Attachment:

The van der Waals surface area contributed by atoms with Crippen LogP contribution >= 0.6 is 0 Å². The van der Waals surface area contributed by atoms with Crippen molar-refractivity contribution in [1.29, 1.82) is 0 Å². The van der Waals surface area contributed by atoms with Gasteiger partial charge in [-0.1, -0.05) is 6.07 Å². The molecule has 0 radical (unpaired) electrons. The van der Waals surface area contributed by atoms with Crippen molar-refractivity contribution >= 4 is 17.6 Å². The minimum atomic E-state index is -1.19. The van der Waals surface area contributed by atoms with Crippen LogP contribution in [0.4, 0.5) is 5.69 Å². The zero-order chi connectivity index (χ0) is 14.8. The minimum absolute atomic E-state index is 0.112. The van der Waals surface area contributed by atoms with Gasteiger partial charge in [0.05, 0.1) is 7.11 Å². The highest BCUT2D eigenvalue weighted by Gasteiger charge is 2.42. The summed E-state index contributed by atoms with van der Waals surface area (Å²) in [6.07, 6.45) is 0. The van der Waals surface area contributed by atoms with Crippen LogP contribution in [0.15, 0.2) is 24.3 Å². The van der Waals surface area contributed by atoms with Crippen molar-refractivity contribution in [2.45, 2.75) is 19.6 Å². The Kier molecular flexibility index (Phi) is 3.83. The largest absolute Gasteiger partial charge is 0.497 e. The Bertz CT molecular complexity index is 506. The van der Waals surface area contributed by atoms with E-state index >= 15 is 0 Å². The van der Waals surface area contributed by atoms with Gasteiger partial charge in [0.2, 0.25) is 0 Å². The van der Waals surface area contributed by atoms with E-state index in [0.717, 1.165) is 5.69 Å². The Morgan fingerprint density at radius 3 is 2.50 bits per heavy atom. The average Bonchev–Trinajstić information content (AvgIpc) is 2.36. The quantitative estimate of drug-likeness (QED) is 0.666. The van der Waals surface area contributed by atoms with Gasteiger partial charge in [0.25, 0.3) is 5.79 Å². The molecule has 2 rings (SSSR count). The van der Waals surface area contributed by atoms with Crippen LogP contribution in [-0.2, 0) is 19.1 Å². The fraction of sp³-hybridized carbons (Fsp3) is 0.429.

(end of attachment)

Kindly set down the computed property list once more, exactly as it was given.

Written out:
The van der Waals surface area contributed by atoms with Crippen LogP contribution >= 0.6 is 0 Å². The van der Waals surface area contributed by atoms with Crippen molar-refractivity contribution in [1.29, 1.82) is 0 Å². The van der Waals surface area contributed by atoms with Gasteiger partial charge in [-0.1, -0.05) is 6.07 Å². The molecule has 0 radical (unpaired) electrons. The van der Waals surface area contributed by atoms with Crippen molar-refractivity contribution >= 4 is 17.6 Å². The minimum atomic E-state index is -1.19. The van der Waals surface area contributed by atoms with Crippen LogP contribution in [0.4, 0.5) is 5.69 Å². The zero-order chi connectivity index (χ0) is 14.8. The minimum absolute atomic E-state index is 0.112. The van der Waals surface area contributed by atoms with Gasteiger partial charge in [0.05, 0.1) is 7.11 Å². The highest BCUT2D eigenvalue weighted by Gasteiger charge is 2.42. The summed E-state index contributed by atoms with van der Waals surface area (Å²) in [6.07, 6.45) is 0. The van der Waals surface area contributed by atoms with Crippen LogP contribution in [0.15, 0.2) is 24.3 Å². The van der Waals surface area contributed by atoms with Crippen molar-refractivity contribution in [2.45, 2.75) is 19.6 Å². The Kier molecular flexibility index (Phi) is 3.83. The largest absolute Gasteiger partial charge is 0.497 e. The Bertz CT molecular complexity index is 506. The van der Waals surface area contributed by atoms with E-state index >= 15 is 0 Å². The van der Waals surface area contributed by atoms with Gasteiger partial charge in [0.2, 0.25) is 0 Å². The van der Waals surface area contributed by atoms with E-state index in [0.717, 1.165) is 5.69 Å². The Morgan fingerprint density at radius 3 is 2.50 bits per heavy atom. The average Bonchev–Trinajstić information content (AvgIpc) is 2.36. The quantitative estimate of drug-likeness (QED) is 0.666. The van der Waals surface area contributed by atoms with Gasteiger partial charge in [0.25, 0.3) is 5.79 Å². The molecule has 2 rings (SSSR count). The van der Waals surface area contributed by atoms with Crippen LogP contribution in [-0.2, 0) is 19.1 Å². The fraction of sp³-hybridized carbons (Fsp3) is 0.429.